pz.setBrightness(v) #update brightness
        pz.updatePixels() #update all pixels
        time.sleep(0.01) #short sleep to keep repsonse time good, just enough to allow ctrl-C to get a look in

except KeyboardInterrupt:
    print
finally:
    pz.cleanup() #reset picon zero board

I ran the program and then started playing some fairly percussive music, which I fed into the circuit, and by carefully adjusting the potentiometer I was able to get the leds flickering in time to the music, although the adjustment was fairly critical, and it only worked well for quite low light levels. This was becuase the fluctuation was fairly small, and thus only had an appreciable effect if the starting light level was low. At this stage I put a short video clip on twitter, and received a reply back from 4Tronix saying “Excellent. Just need to open and close the lips in sync :)” This set me thinking, is that possible? First of all I wrote a little function which would alternate between mouth open and mouth closed. This could be achieved by switching from a state where leds 0-9 where on and leds 10-13 were off, to one where leds 0,5 and 10-13 were on and leds 2-4 and 6-9 where off. The program below illustrated this:

#! /usr/bin/env python

# McRoboFaceMouth.py
# Test code for 4tronix Picon Zero

import piconzero as pz, time

pz.init()
pz.setOutputConfig(5, 3)    # set output 5 to WS2812

def change(t): #parameter = 1 to open mouth anything else to close it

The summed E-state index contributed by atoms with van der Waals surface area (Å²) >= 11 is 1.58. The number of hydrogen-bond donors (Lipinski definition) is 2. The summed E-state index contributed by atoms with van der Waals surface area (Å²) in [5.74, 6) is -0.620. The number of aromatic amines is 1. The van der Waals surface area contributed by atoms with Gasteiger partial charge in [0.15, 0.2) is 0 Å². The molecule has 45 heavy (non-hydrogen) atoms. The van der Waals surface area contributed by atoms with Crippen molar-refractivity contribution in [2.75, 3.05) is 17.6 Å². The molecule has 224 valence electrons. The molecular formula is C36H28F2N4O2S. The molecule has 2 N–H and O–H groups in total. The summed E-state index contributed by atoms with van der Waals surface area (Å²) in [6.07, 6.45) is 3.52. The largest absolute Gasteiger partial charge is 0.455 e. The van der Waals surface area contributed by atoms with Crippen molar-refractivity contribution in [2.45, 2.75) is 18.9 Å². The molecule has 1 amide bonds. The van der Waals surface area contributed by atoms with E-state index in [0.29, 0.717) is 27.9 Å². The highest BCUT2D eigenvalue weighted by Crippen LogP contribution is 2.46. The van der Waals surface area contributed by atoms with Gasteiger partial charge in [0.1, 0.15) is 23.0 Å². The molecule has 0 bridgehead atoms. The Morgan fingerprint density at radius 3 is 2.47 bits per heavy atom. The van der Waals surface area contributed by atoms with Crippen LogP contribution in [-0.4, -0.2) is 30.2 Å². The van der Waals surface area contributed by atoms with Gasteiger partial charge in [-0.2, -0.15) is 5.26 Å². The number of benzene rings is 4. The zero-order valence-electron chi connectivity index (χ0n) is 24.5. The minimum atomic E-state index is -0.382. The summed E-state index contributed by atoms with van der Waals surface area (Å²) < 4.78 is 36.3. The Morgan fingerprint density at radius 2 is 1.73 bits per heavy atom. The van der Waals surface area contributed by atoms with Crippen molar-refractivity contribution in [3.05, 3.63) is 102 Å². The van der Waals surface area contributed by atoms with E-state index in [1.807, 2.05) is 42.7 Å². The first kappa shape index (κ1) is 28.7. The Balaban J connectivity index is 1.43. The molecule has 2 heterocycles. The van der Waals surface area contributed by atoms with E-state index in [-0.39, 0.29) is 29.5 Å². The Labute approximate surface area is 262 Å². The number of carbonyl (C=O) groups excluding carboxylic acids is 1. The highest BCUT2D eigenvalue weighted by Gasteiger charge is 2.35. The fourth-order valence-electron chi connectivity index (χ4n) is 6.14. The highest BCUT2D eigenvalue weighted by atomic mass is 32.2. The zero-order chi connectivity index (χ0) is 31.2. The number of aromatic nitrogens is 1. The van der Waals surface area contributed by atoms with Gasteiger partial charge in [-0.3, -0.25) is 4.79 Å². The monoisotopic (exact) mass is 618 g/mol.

#False parameter so all updates done together once set up, when brightness changes
    pz.setPixel(0,128,0,128,False) #end of mouth always this colour
    pz.setPixel(5,128,0,128,False) #other end of mouth

    if t==1: #going for open mouth
        for i in xrange(1,5):#mouth set pixels for open state
            pz.setPixel(i,128,0,128,False)
            pz.setPixel(i+5,128,0,128,False)
        for i in xrange(10,14): #pixels for closed mouth turned off
            pz.setPixel(i,0,0,0,False)
    else: #going for closed mouth
        for i in xrange(1,5): #mouth
            pz.setPixel(i,0,0,0,False)
            pz.setPixel(i+5,0,0,0,False)
        for i in xrange(10,14): #pixels for closed mouth turned on
            pz.setPixel(i,128,0,128,False)
    return

try:
    pz.setAllPixels(128,0,128)
    while True:
        change(1)
        pz.updatePixels()
        time.sleep(0.5)
        change(0)
        pz.updatePixels()
        time.sleep(0.5)
except KeyboardInterrupt:
    print
finally:
    pz.cleanup()